• What does your partner need to feel safe and emotionally supported?
  • Learn about your and your partner’s attachment strategy. If you partner feels anxious when there is discord, she may have a bit of an anxious attachment style. Typically, when someone has an anxious attachment style, they are worried about being left, rejected, or abandoned. Can she tell you what she is needing to hear? If you are able to help her, you may try reassuring her that you love her and want to share with her. Let her know you are committed to working on things.
  • Learn about your gender differences and learn how to see the value within each experience.



Click on this link to access the transcript for this episode: ERP 073: As a Man, How Do I Open Up More In My Relationship [TRANSCRIPT]

If you have a topic you would like me to discuss or a situation you would like me to speak to, please contact me by clicking on the “Ask Dr. Jessica Higgins” button here.

Thank you so much for your interest in improving your relationship.

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Thank you!

(2) awesome folk have had something to say...

  • Ben - Reply

    August 8, 2016 at 9:34 am

    Thank you for creating this podcast. It contains critical information that will help couples develop a framework to discuss and resolve conflict from a position of equal power. I wish my wife and I would have possessed this knowledge when we got married 25+ years ago. I entered our marriage conflict avoidant, required days to process conflict situations and had much difficulty expressing my feelings. My wife was very much the opposite in all 3 respects …. and at high intensity and volume. If I tried to deal with a conflict before I had time to process it, I’d leave the interaction feeling like a courtroom defendant whose testimony and credibility had been ripped to shreds by a skillful cross examination. When I would revisit a conflict a few days later after I had a chance to process, she would angrily accuse me of withdrawing and withholding. She branded me as an emotional cripple who needed to get fixed. I responded with emotional withdrawal. Our lack of understanding of each other’s style and needs and my inability to articulate mine contributed to a major breakdown in communication that plagued our marriage. Last year, we started addressing this and other issues. The resulting improvements are leading to a closer relationship.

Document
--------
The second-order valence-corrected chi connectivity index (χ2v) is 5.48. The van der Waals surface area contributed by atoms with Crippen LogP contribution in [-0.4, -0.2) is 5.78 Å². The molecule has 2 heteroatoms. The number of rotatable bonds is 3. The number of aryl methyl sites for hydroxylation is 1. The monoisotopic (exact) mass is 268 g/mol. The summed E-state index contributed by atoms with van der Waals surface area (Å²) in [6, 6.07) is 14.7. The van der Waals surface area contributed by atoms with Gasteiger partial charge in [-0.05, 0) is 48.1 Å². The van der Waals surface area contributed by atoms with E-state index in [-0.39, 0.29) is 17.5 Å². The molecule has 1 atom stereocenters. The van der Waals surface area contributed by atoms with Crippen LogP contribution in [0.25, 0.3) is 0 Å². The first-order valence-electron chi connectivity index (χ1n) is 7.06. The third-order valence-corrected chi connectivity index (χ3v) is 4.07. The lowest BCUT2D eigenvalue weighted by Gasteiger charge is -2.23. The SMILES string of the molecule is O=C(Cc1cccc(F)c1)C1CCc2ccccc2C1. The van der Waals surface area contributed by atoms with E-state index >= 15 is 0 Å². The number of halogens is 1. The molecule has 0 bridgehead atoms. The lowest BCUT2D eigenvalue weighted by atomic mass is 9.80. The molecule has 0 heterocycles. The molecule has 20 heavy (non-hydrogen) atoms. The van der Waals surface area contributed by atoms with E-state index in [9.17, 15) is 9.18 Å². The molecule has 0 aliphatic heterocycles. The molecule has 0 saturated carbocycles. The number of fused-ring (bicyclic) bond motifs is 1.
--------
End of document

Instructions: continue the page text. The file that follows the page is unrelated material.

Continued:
• Dr. Jessica Higgins - Reply

      August 16, 2016 at 11:19 am

      Hi Ben,

      Thank you so much for commenting!! I too wish you and your wife did not have to experience the challenges that you have experienced together. However, I am super happy to hear you guys are learning and growing together now. Super important!! Keep up the fantastic work!!!

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Shifting Criticism For Connected Communication

Shifting Criticism For Connected Communication.

Stop the criticism loop, learn new ways to communicate
and strengthen the connection with your partner.


Dr. Jessica Higgins ~ Relationship and Transformational Coaching